President Reuven Rivlin managed to meet in one day the representatives of all 13 parties that entered the Knesset on March 23 and is expected to announce his pick to cobble Israel’s next government as early as Tuesday afternoon, preferably ahead of the swearing-in ceremony of the new Knesset. Which is why we can already offer the details of the coalition-making process which may also end in a fifth election round.
Assuming that the president will decide on his choice for the mandate to form a government, this candidate (we’re looking at you, Bibi) will have 28 days to form a coalition. Should he not succeed, he would probably receive a two-week extension from the president until May 18. By then, should he fail, the president will have two options. He can give a different candidate the mandate, and give him or her until June 16. Or, a possibility Rivlin has been hinting at for a while, if the first candidate (Let’s say it’s Bibi) fails to form a government, the president will return the mandate to the Knesset.
He would be justified in doing so because, 1. It’s within his purview according to the law, and, 2. If Bibi can’t put together a government with his 30 Knesset seats, why should we expect his competition, Yair Lapid, with 17 seats, to succeed? So back to the Knesset we go, where everything is possible. The MKs will have three weeks to put together 61 supporters for an MK they like—never mind how many Israelis voted for him or her.
This yet unknown candidate (Let’s say it’s Bennett, who, supposedly, is not hated by anyone except the party that’s closest to him ideologically, Bezalel Smotrich’s Religious Zionism) would have two weeks to form a government. And if he or she also fails, then September 14 is the date set, by most estimates, for election day number five in two years.
Ah, Tuesday, September 14, 2021, or 8 Tishrei, 5782. Fall will be in the air. A week before we will have celebrated Rosh Hashanah, and on Wednesday night we will assemble in our numerous houses of worship to atone for our sins on Yom Kippur, assuming, with God’s help, that the Corona is still behind us and that no new nasty variants will have raised their ugly, thorny, microscopic spheres. And, should we still be stuck without a majority to either side, well, there’s always March 15, 2022, the eve of the fast of Esther and Purim.
‘Tis the stuff that makes grown men and women cry…
There are two main scenarios for a new government at this point. The first one is a government headed by Benjamin Netanyahu together alongside Yamina chairman Naftali Bennett, with Shas, United Torah Judaism, and Religious Zionism – a total of 59 seats. This government would depend on the support of the Ra’am party from the outside – something the Religious Zionism party is yet to embrace. In fact, they’ve been telling the world how much they hate it.
But there would be other problems as well. Bennett has seen the murky relationship between Netanyahu and his previous main partner, Benny Gantz, who was made irrelevant by the PM. Will Bennett trust Bibi not to do the same to him, when the PM has devoted the past 12 years to abusing him, his partner Ayelet Shaked, and the entire national religious camp? Netanyahu hasn’t made a promise he wasn’t ready to break, and all his deals are written on ice. Yamina would have to erect a massive coalition deal, nailed down by expert lawyers, and know from the start that Bibi would find a way to wiggle out of it. It’s just what he does,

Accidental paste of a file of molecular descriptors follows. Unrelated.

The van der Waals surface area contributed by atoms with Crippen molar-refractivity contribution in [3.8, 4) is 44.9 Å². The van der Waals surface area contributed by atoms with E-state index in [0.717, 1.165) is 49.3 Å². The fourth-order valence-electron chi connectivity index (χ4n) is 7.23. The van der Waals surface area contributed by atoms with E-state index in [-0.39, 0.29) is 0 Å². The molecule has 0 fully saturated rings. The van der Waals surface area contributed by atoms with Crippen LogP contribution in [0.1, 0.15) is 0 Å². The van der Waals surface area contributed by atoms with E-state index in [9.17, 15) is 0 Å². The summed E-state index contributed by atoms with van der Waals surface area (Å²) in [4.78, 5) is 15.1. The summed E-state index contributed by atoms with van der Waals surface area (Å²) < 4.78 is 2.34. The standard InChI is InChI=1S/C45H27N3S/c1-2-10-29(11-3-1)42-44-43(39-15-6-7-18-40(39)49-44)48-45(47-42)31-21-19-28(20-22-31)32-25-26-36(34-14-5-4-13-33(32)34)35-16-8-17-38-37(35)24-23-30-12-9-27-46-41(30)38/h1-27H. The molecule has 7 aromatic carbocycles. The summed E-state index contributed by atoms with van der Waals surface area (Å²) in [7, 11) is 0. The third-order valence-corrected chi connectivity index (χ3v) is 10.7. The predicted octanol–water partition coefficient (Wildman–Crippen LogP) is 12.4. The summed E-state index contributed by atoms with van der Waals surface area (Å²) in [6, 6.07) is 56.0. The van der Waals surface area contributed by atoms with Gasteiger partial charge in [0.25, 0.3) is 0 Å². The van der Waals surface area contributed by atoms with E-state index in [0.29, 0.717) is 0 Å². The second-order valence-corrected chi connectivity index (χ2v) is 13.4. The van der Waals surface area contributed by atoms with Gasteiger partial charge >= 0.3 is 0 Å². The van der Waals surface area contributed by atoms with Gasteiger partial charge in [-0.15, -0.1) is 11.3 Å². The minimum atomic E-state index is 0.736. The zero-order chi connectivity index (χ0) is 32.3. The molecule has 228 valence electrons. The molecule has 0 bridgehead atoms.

The second scenario is a parity government with Bennett and Lapid as equal partners, even though Yesh Atid has won 17 seats and Yamina only 7. Lapid made this offer to Bennet earlier this week and suggested that Bennett would serve first as prime minister in a rotation government, to be replaced in one or two years by Lapid. It would mean that Yamina and Yesh Atid would have the same number of cabinet ministers, in addition to the portfolios doled out to the rest of the coalition partners from Labor, Meretz, Israel Beiteinu, Blue&White, and New Hope. This coalition would only have 57 seats, and it, too, would have to rely on the Ra’am party for its support. Ideologically, such a coalition would be as homogenous as milk and lemon and it should probably be delivered for the Knesset’s approval already on a gurney, as well as resuscitation equipment. There’s some expectation that United Torah Judaism might join such a government after a while, which would add Jalapeño pepper to the mix of milk and lemon…
The very notion of such a feat has already caused one Yamina member, Sderot Mayor Alon Davidi, to drop out of his number 3 slot – and he won’t be the last.
The upside of such a government would be that it could put an end to Netanyahu’s political career. It could pass a terms-limit law, and if that doesn’t finish the most resilient politician in Israel’s history, there’s always the law that bars anyone facing criminal indictments from becoming prime minister. And if Bibi somehow found a way out of that one, they could always bar candidates whose wives are named Sara.
The downside, as Bezalel Smotrich put it quite succinctly, although he was warning against a Netanyahu-Ra’am deal, the principle works in the opposite direction as well: the legitimized unification of the Arabs with the Jewish left under Bennett’s auspices would lead to left-wing rule for decades. Such left-Arab rule would cause irreversible damage to the Jewish state and may, God forbid, make it the state of all its citizens and even of all its nationalities. Say goodbye to the Law of Return. No need for the national anthem, Hatikvah. There’s nobody here but us Israelis of all religions and nationalities.
See you at the voting box just before Yom Kippur? Honestly, a fifth election looks like a better choice than all of the above at this point.